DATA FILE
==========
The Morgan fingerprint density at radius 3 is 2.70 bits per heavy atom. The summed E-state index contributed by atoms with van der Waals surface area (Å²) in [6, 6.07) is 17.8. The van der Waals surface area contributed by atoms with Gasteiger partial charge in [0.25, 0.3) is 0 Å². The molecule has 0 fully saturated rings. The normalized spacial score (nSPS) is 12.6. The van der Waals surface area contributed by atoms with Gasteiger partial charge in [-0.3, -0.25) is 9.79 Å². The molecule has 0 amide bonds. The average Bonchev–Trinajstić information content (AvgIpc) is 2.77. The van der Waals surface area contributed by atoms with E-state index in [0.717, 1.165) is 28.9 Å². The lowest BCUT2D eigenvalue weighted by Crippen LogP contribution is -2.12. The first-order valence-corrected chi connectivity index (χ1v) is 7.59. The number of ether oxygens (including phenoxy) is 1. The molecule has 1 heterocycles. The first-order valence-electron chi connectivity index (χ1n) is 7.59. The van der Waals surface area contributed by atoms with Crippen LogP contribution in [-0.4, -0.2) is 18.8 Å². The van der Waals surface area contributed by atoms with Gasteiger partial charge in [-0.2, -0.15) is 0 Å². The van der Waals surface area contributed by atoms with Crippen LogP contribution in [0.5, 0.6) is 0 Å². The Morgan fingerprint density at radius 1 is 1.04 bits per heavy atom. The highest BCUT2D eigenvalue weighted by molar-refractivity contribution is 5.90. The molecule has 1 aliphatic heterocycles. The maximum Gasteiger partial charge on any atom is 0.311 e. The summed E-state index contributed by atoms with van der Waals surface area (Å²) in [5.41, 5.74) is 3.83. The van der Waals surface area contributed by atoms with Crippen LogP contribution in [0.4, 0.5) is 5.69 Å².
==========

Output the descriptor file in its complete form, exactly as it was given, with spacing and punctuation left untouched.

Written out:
The Morgan fingerprint density at radius 3 is 2.70 bits per heavy atom. The summed E-state index contributed by atoms with van der Waals surface area (Å²) in [6, 6.07) is 17.8. The van der Waals surface area contributed by atoms with Gasteiger partial charge in [0.25, 0.3) is 0 Å². The molecule has 0 fully saturated rings. The normalized spacial score (nSPS) is 12.6. The van der Waals surface area contributed by atoms with Gasteiger partial charge in [-0.3, -0.25) is 9.79 Å². The molecule has 0 amide bonds. The average Bonchev–Trinajstić information content (AvgIpc) is 2.77. The van der Waals surface area contributed by atoms with E-state index in [0.717, 1.165) is 28.9 Å². The lowest BCUT2D eigenvalue weighted by Crippen LogP contribution is -2.12. The first-order valence-corrected chi connectivity index (χ1v) is 7.59. The number of ether oxygens (including phenoxy) is 1. The molecule has 1 heterocycles. The first-order valence-electron chi connectivity index (χ1n) is 7.59. The van der Waals surface area contributed by atoms with Crippen LogP contribution in [-0.4, -0.2) is 18.8 Å². The van der Waals surface area contributed by atoms with Gasteiger partial charge in [-0.2, -0.15) is 0 Å². The van der Waals surface area contributed by atoms with Crippen LogP contribution in [0.5, 0.6) is 0 Å². The Morgan fingerprint density at radius 1 is 1.04 bits per heavy atom. The highest BCUT2D eigenvalue weighted by molar-refractivity contribution is 5.90. The molecule has 1 aliphatic heterocycles. The maximum Gasteiger partial charge on any atom is 0.311 e. The summed E-state index contributed by atoms with van der Waals surface area (Å²) in [5.41, 5.74) is 3.83. The van der Waals surface area contributed by atoms with Crippen LogP contribution in [0.4, 0.5) is 5.69 Å².